NEW YORK (CNNfn) - With all the cash building up in retirement accounts these days, apparently some people feel that they have more than they will ever need.|
Instead of losing it all to Uncle Sam after death, IRA owners would like to see it do some good now and are looking for tax efficient ways to gift some of their IRA money to charity. These IRA owners realize that giving an IRA to charity is an effective way to redirect tax dollars to worthy causes of their choice instead of letting the government decide where that money will go.
The problem is, you cannot do it. You cannot gift an IRA to charity while you are living. A charity can be named as the beneficiary of your IRA but that adds other tax complications and still does not allow an IRA to be gifted. Currently, the only way that an IRA owner could gift an IRA to charity during his lifetime would be to first withdraw from the IRA and then contribute the funds to the charity. But the withdrawal would be taxable.
If you are younger than 59-1/2 years old, you would also be subject to a 10 percent penalty. That's a big hit for simply wanting to make a donation of part or all of your IRA.
You would receive a charitable deduction, but only if you itemize -- and even then, the deduction would not completely offset the income tax and possible penalty on the distribution. That's because the tax deduction for the contribution could be limited by income, and you would not receive a deduction for the 10 percent penalty if it did apply.
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New tax proposal
On May 11, Rep. Bob Franks, R-N.J., introduced a bill in Congress that would allow IRA owners and 401(k) plan participants to donate their IRAs or 401(k)s to charity without triggering a taxable distribution. The bill is H.R. 4433: Charitable Contribution Tax Relief Act of 2000.
The provision would be effective for tax years beginning after the date of enactment. But don't get too excited. This is only a proposal. It is far from law and unlikely to ever be enacted.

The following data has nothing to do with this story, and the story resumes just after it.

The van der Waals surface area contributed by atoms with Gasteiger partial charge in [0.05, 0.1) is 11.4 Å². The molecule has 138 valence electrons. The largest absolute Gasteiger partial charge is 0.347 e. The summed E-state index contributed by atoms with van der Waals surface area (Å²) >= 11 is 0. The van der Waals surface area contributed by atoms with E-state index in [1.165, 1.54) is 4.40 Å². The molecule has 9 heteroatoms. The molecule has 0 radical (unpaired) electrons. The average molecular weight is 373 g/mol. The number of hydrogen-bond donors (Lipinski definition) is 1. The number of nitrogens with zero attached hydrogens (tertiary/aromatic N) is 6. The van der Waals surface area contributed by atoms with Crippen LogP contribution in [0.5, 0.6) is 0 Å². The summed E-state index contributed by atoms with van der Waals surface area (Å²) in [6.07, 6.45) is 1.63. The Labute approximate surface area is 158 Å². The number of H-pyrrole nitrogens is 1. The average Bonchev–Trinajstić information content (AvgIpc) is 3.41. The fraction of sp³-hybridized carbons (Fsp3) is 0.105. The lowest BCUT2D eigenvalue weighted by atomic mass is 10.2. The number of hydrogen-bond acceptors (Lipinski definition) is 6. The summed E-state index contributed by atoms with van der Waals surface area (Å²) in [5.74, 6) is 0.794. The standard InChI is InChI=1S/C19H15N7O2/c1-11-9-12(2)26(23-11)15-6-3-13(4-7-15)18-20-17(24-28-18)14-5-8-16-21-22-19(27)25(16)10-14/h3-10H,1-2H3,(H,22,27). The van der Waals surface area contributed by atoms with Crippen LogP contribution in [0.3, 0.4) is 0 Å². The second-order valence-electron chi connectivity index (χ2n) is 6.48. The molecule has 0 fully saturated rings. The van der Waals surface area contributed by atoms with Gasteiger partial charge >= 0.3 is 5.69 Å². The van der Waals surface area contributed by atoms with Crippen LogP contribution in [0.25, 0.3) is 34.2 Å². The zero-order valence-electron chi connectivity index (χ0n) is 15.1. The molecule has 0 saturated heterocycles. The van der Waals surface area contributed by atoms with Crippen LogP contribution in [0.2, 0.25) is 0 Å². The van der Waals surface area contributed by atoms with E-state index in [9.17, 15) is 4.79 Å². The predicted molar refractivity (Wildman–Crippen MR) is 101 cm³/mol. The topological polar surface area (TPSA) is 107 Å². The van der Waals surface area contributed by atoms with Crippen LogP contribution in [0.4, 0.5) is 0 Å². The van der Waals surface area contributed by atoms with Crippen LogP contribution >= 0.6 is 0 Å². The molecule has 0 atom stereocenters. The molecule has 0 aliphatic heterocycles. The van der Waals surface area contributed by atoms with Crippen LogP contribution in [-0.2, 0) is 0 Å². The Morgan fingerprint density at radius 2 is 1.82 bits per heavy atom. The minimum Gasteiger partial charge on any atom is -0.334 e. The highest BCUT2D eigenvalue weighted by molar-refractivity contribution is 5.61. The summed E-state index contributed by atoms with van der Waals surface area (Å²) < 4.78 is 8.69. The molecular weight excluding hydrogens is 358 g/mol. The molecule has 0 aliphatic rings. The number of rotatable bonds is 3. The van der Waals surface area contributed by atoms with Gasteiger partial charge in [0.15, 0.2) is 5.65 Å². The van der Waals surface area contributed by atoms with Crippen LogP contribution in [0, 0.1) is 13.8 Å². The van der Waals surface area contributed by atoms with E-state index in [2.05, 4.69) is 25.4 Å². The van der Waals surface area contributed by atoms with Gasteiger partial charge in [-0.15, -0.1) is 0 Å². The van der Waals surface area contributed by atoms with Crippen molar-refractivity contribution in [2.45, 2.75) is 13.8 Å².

So why even bother to mention it? To let you know that Congress is aware of the issue, which means that it is possible that at some point, a version of this proposal could make it into law. It is also good to know since there are IRA owners who often ask if there is any mechanism to allow them to give away part of the IRA while they are alive without causing a tax. This bill would accomplish that.
When compared to the numerous other tax law proposals, this bill does not seem to be a high priority issue. However, it would be great for charities that would be able to receive donations faster and in greater amounts. The government generally likes laws that increase donations.
The thinking is that the more money that is contributed by taxpayers, the less the government will have to kick in somewhere down the road. Many IRA owners already realize that their IRAs have grown so much that it's better to give some of it now to charity rather than lose it to the government.
The bill would allow money to be withdrawn from an IRA or 401(k) and if that money were contributed to charity, the distribution would not be taxed. Also, you would not receive a tax deduction for the contribution.
This makes sense because allowing both a tax-free IRA distribution and a tax deduction would be double dipping. As far as the IRA owner is concerned, tax-wise it would be a wash. There is no tax on the IRA or 401(k) distribution and no deduction for the contribution. The winner is the charity and the loser would be the U.S. Treasury. Since under this proposal gifts would be made sooner, all future growth would benefit the charity rather than accumulating in the IRA owner's estate to be taxed at an excessive combination of estate and income tax rates.
We'll have to wait and see how this pans out. But for right now, you still cannot gift an IRA without paying the tax first.